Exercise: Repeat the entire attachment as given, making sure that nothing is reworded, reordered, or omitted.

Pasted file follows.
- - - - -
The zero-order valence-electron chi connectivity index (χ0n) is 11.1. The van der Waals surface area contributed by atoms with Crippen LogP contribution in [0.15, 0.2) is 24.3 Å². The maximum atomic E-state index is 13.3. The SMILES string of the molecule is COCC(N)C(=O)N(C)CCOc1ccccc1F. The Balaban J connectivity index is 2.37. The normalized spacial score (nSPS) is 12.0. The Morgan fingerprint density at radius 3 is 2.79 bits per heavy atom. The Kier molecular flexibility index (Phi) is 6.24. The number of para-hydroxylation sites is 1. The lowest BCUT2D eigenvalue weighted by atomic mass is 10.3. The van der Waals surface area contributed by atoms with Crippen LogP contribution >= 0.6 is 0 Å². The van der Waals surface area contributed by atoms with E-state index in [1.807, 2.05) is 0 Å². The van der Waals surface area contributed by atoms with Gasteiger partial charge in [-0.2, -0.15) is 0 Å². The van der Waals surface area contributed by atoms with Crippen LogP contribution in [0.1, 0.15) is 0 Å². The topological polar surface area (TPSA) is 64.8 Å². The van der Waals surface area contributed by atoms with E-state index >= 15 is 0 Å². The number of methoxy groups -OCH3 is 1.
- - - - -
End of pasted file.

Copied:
The zero-order valence-electron chi connectivity index (χ0n) is 11.1. The van der Waals surface area contributed by atoms with Crippen LogP contribution in [0.15, 0.2) is 24.3 Å². The maximum atomic E-state index is 13.3. The SMILES string of the molecule is COCC(N)C(=O)N(C)CCOc1ccccc1F. The Balaban J connectivity index is 2.37. The normalized spacial score (nSPS) is 12.0. The Morgan fingerprint density at radius 3 is 2.79 bits per heavy atom. The Kier molecular flexibility index (Phi) is 6.24. The number of para-hydroxylation sites is 1. The lowest BCUT2D eigenvalue weighted by atomic mass is 10.3. The van der Waals surface area contributed by atoms with Crippen LogP contribution >= 0.6 is 0 Å². The van der Waals surface area contributed by atoms with E-state index in [1.807, 2.05) is 0 Å². The van der Waals surface area contributed by atoms with Gasteiger partial charge in [-0.2, -0.15) is 0 Å². The van der Waals surface area contributed by atoms with Crippen LogP contribution in [0.1, 0.15) is 0 Å². The topological polar surface area (TPSA) is 64.8 Å². The van der Waals surface area contributed by atoms with E-state index >= 15 is 0 Å². The number of methoxy groups -OCH3 is 1.